Montreal band The Arcade Fire and Google have teamed to create a personalized and interactive music video experience using Google Chrome and HTML5.
Now, before continuing there's one thing I feel I should get out of the way: this project is best experienced, rather than read about in a blog post.
So, I think you should fire up Chrome, head over The Wilderness Downtown and enjoy. Then come back.
At the outset, the site asks you to enter the name of the street you grew up on.
Set to the song, We Used To Wait off The Arcade Fire's latest album The Suburbs, several synchronized browser windows that each play a different part of the video, including animated birds that react to the mouse cursor.
The personalization aspect of the experience comes in courtesy of Google Maps and Street View, which are used to bring scenes from the street the user grew up on into the video.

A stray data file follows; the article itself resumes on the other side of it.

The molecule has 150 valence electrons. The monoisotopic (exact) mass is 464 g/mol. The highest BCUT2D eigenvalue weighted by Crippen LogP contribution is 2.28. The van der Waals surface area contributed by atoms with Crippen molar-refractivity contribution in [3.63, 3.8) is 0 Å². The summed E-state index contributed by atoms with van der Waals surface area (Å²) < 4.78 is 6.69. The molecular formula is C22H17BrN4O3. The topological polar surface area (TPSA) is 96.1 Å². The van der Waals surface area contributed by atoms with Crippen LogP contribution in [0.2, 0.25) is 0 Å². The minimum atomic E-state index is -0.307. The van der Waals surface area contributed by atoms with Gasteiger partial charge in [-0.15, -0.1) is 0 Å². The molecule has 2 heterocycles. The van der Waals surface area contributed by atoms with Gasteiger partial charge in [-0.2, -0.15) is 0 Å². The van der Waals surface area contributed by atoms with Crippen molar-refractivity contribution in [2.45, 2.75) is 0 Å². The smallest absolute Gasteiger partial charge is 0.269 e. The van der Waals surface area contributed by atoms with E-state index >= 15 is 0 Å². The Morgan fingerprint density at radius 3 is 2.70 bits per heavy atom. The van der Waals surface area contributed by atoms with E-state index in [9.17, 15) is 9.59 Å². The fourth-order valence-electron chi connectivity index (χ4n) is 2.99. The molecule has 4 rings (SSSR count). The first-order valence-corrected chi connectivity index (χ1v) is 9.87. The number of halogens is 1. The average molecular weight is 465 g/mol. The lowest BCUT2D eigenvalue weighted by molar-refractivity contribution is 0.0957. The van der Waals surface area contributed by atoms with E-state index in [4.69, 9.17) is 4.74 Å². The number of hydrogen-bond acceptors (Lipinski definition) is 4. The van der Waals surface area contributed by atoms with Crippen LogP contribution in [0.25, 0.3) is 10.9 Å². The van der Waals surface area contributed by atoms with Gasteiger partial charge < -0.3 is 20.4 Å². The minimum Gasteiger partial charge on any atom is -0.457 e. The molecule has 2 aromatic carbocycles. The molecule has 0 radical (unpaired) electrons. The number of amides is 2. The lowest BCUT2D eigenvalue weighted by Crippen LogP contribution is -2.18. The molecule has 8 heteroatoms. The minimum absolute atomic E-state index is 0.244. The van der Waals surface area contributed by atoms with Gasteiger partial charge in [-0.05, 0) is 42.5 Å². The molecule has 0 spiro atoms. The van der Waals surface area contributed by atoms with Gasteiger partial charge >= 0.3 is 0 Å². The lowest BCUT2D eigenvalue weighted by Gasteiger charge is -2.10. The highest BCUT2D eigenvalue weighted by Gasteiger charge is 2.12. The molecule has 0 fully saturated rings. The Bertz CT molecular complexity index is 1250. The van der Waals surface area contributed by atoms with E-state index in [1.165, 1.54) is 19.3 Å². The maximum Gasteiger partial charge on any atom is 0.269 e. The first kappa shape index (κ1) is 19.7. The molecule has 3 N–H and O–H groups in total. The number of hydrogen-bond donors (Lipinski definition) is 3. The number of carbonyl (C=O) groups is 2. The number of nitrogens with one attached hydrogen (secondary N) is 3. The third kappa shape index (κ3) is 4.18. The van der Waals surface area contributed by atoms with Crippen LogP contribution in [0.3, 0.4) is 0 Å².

Bit of animation are even added on top of these images.
Part of the movie brings up an HTML5-coded paint program and invites the viewer (is viewer even the right term for this kind of undertaking?) to write a postcard to their younger self living on that street.
At the end, you are given the option to submit the postcard you created, which may be used in visual for The Arcade Fire's upcoming tour or possibly put on an "analog postcard," and sent to someone else has submitted their postcard, who will then have the option to reply.
First off, this really shows off the power of HTML5 as serious competition to Adobe's Flash platform, which would normally have been used for this kind of undertaking.
But more importantly, everyone involved in the project including director Chris Milk have really taken the static music video to a whole new level.
I expect we'll be seeing more like it in the future, but sadly, many probably not as well-done as this particular experience.